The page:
To date, approximately 100 patients have been treated who have peritoneal carcinomatosis from colon cancer. The clinical pathway currently utilized to treat peritoneal carcinomatosis from colon cancer is shown in Figure 30. The survival of all patients treated is shown in Figure 31. In this disease, the preoperative lesion size was a significant determinant of prognosis (Figure 32). The Peritoneal Carcinomatosis Index should provide a score valuable in selecting patients for treatment. In patients who had a complete cytoreduction, there was marked improvement in survival; patients with residual disease show the expected short survival expected with peritoneal carcinomatosis from colon cancer (Figure 33). These data suggest an early aggressive approach to peritoneal surface spread of adenocarcinoma of the colon in selected patients. Patients with positive lymph nodes at the time of resection of the primary cancer have a reduced prognosis but approximately 15% may enjoy prolonged survival (Figure 34).


Clinical Pathway for Peritoneal Carcinomatosis
from Colorectal Cancer

Figure 30



Survival of All Colon Cancer Patients

Figure 31



Survival of Colon Cancer Patients by Lesion Size

Figure 32



Survival of Colon Cancer Patients by
Completeness of Cytoreduction

Figure 33



Survival of Colon Cancer Patients with Complete Cytoreduction
by Lymph Node Status

Figure 34



Clinical Pathway for Recurrent Abdominal Sarcoma

Figure 35



The clinical pathway currently utilized for patients with recurrent abdomino-pelvic sarcoma is shown in Figure 35. Berthet and colleagues have reviewed their experience with cytoreductive surgery and intraperitoneal chemotherapy for treatment of selected patients with sarcomatosis.(20) The survival of 43 patients with recurrent abdomino-pelvic sarcoma is shown in Figure 36. If the Peritoneal Cancer Index at the time of abdominal exploration was less than 13, there was a 75% 5-year survival. In those who had a Peritoneal Cancer Index of 13 or more, the 5-year survival was only 13% (Figure 37). The completeness of cytoreduction was also statistically significant for an improved prognosis. Twenty-seven patients with a complete cytoreduction had a 5-year survival of 39%. Sixteen patients with a CC-2 or CC-3 resection had a survival of 14% (Figure 38).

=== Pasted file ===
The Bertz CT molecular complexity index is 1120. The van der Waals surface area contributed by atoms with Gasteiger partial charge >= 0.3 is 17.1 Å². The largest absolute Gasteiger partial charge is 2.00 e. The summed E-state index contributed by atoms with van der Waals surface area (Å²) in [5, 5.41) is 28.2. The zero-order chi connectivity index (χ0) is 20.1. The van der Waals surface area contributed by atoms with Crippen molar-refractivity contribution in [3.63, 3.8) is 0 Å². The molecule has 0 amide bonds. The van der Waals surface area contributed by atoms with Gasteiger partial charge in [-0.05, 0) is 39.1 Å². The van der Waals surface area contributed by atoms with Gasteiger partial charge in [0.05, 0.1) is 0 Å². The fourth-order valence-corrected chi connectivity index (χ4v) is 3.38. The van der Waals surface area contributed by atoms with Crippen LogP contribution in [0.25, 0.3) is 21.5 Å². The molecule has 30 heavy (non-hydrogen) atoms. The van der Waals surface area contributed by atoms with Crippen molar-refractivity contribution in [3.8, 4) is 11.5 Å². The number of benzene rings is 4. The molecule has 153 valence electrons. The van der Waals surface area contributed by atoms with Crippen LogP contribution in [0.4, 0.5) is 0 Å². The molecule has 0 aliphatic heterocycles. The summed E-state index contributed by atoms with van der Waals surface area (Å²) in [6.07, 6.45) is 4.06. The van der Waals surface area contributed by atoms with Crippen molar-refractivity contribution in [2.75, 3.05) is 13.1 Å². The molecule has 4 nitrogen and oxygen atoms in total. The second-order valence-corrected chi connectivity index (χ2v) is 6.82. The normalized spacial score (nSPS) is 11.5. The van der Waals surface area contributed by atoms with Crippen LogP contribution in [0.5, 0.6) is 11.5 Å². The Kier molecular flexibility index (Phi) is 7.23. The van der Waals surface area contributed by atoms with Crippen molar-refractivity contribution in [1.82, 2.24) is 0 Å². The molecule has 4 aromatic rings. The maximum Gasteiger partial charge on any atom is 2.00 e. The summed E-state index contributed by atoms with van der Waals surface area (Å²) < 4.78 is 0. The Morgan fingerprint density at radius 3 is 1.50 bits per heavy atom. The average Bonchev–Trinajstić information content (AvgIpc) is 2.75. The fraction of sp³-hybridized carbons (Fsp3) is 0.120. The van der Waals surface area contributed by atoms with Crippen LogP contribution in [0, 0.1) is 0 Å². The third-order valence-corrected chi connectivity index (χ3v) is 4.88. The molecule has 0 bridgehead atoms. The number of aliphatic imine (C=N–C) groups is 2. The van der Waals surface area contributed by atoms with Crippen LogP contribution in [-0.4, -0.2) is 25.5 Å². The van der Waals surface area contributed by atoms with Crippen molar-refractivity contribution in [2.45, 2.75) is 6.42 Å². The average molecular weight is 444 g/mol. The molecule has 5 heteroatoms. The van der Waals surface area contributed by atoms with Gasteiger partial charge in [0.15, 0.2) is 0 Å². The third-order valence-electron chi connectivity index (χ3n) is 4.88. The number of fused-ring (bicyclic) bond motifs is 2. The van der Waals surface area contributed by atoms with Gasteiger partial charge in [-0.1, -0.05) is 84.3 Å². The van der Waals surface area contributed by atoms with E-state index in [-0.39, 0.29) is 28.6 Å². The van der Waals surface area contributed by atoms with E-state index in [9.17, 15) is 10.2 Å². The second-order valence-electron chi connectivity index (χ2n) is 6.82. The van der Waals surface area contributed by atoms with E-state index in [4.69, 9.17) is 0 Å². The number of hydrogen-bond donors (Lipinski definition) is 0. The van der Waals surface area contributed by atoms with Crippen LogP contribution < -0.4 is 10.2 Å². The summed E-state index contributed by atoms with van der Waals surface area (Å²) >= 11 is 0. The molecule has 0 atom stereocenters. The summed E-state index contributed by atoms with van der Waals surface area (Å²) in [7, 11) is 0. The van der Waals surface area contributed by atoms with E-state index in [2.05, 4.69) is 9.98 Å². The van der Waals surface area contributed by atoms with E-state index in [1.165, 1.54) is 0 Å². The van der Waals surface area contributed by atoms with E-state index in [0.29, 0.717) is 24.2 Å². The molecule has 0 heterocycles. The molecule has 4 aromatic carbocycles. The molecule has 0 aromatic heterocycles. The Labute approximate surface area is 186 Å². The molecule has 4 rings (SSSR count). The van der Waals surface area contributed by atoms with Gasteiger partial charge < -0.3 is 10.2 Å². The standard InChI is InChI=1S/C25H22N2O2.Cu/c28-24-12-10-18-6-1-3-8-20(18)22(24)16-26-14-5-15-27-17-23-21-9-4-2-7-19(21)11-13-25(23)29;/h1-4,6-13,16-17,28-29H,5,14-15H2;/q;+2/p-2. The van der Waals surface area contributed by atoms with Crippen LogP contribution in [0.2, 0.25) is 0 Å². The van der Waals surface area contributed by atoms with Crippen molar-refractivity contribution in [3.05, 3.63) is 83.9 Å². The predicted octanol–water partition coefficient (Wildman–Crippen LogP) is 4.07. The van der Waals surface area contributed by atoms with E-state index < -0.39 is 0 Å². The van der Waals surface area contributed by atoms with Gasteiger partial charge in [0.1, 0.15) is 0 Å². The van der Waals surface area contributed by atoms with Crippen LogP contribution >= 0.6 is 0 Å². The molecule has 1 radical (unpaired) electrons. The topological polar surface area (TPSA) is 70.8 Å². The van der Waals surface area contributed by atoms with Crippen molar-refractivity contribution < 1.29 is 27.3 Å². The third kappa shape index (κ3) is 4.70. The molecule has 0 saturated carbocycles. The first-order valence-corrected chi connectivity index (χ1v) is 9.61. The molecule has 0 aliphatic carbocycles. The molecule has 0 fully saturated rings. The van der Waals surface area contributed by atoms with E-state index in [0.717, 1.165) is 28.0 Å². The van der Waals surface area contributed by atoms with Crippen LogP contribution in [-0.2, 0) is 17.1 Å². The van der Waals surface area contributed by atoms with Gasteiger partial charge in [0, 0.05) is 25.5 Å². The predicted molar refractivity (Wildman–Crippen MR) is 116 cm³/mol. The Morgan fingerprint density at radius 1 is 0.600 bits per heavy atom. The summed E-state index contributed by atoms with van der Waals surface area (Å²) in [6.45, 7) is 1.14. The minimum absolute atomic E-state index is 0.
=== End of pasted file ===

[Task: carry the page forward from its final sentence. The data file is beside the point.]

Survival of All Recurrent Sarcoma Patients

Figure 36



Survival of Recurrent Sarcoma Patients by
Peritoneal Cancer Index

Figure 37



Survival of Recurrent Sarcoma Patients by
Completeness of Cytoreduction

Figure 38



Clinical Pathway for Gastric Cancer

Figure 39


Peritoneal Seeding from Gastric Cancer

Extensive studies with peritoneal seeding from gastric cancer have been conducted in Japan. Prior reports from Western series are not available. Survival rates for patients in Japan with heated intraoperative intraperitoneal chemotherapy at time of gastrectomy vary from 10% to 43%.(26,27) The clinical pathway currently utilized for gastric cancer is shown in Figure 39. Our results with resectable stage IV disease in 13 patients who received intraperitoneal chemotherapy are shown in Figure 40.


Survival of Resectable Stage IV Gastric Cancer Patients

Figure 40



Clinical Pathway for Primary peritoneal Surface Malignancies: